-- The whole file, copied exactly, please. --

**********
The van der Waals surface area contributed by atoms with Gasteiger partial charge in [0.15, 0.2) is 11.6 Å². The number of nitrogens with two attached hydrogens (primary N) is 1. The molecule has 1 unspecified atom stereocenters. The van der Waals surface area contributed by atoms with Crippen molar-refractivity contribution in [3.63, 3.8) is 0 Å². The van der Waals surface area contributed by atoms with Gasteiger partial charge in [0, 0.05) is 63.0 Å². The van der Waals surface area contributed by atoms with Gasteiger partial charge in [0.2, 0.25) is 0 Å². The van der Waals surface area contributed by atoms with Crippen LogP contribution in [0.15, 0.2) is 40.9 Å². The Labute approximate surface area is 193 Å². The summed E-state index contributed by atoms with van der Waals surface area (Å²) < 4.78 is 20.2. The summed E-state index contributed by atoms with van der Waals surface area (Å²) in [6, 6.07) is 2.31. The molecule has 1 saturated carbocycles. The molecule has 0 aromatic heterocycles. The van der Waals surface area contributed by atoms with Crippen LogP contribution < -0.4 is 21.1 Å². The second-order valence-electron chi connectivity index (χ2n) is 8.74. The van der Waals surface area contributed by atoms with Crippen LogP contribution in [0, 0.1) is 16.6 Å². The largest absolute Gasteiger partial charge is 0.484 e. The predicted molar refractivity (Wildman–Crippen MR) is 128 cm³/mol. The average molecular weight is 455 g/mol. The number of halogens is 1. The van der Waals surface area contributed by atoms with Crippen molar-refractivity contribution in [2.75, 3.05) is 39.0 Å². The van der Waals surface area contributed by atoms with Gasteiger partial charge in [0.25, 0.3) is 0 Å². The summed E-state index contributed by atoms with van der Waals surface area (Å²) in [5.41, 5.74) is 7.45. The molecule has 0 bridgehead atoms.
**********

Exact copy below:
The van der Waals surface area contributed by atoms with Gasteiger partial charge in [0.15, 0.2) is 11.6 Å². The number of nitrogens with two attached hydrogens (primary N) is 1. The molecule has 1 unspecified atom stereocenters. The van der Waals surface area contributed by atoms with Crippen molar-refractivity contribution in [3.63, 3.8) is 0 Å². The van der Waals surface area contributed by atoms with Gasteiger partial charge in [0, 0.05) is 63.0 Å². The van der Waals surface area contributed by atoms with Gasteiger partial charge in [0.2, 0.25) is 0 Å². The van der Waals surface area contributed by atoms with Crippen LogP contribution in [0.15, 0.2) is 40.9 Å². The Labute approximate surface area is 193 Å². The summed E-state index contributed by atoms with van der Waals surface area (Å²) < 4.78 is 20.2. The summed E-state index contributed by atoms with van der Waals surface area (Å²) in [6, 6.07) is 2.31. The molecule has 1 saturated carbocycles. The molecule has 0 aromatic heterocycles. The van der Waals surface area contributed by atoms with Crippen LogP contribution < -0.4 is 21.1 Å². The second-order valence-electron chi connectivity index (χ2n) is 8.74. The van der Waals surface area contributed by atoms with Crippen LogP contribution in [0, 0.1) is 16.6 Å². The largest absolute Gasteiger partial charge is 0.484 e. The predicted molar refractivity (Wildman–Crippen MR) is 128 cm³/mol. The average molecular weight is 455 g/mol. The number of halogens is 1. The van der Waals surface area contributed by atoms with Crippen molar-refractivity contribution in [2.75, 3.05) is 39.0 Å². The van der Waals surface area contributed by atoms with Gasteiger partial charge in [0.25, 0.3) is 0 Å². The summed E-state index contributed by atoms with van der Waals surface area (Å²) in [5.41, 5.74) is 7.45. The molecule has 0 bridgehead atoms.